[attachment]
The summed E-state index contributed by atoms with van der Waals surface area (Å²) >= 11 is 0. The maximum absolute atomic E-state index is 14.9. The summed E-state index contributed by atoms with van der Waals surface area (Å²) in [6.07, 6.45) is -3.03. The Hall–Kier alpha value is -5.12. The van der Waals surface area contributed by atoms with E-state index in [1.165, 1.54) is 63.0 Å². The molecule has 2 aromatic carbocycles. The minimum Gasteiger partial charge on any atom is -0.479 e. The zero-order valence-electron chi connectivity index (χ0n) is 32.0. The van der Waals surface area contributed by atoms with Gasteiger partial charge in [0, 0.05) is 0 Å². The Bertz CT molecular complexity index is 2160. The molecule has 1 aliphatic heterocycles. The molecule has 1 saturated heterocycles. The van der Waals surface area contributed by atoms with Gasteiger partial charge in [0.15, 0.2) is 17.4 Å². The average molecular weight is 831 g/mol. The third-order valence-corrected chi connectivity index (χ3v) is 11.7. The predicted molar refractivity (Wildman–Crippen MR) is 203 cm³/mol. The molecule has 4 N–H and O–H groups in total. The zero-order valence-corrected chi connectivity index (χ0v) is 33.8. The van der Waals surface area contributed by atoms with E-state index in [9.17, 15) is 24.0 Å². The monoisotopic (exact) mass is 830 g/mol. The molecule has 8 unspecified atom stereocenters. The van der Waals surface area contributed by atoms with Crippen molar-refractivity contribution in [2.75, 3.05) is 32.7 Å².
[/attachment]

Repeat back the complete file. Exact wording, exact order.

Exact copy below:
The summed E-state index contributed by atoms with van der Waals surface area (Å²) >= 11 is 0. The maximum absolute atomic E-state index is 14.9. The summed E-state index contributed by atoms with van der Waals surface area (Å²) in [6.07, 6.45) is -3.03. The Hall–Kier alpha value is -5.12. The van der Waals surface area contributed by atoms with E-state index in [1.165, 1.54) is 63.0 Å². The molecule has 2 aromatic carbocycles. The minimum Gasteiger partial charge on any atom is -0.479 e. The zero-order valence-electron chi connectivity index (χ0n) is 32.0. The van der Waals surface area contributed by atoms with Gasteiger partial charge in [0, 0.05) is 0 Å². The Bertz CT molecular complexity index is 2160. The molecule has 1 aliphatic heterocycles. The molecule has 1 saturated heterocycles. The van der Waals surface area contributed by atoms with Gasteiger partial charge in [0.15, 0.2) is 17.4 Å². The average molecular weight is 831 g/mol. The third-order valence-corrected chi connectivity index (χ3v) is 11.7. The predicted molar refractivity (Wildman–Crippen MR) is 203 cm³/mol. The molecule has 4 N–H and O–H groups in total. The zero-order valence-corrected chi connectivity index (χ0v) is 33.8. The van der Waals surface area contributed by atoms with E-state index in [9.17, 15) is 24.0 Å². The monoisotopic (exact) mass is 830 g/mol. The molecule has 8 unspecified atom stereocenters. The van der Waals surface area contributed by atoms with Crippen molar-refractivity contribution in [2.75, 3.05) is 32.7 Å².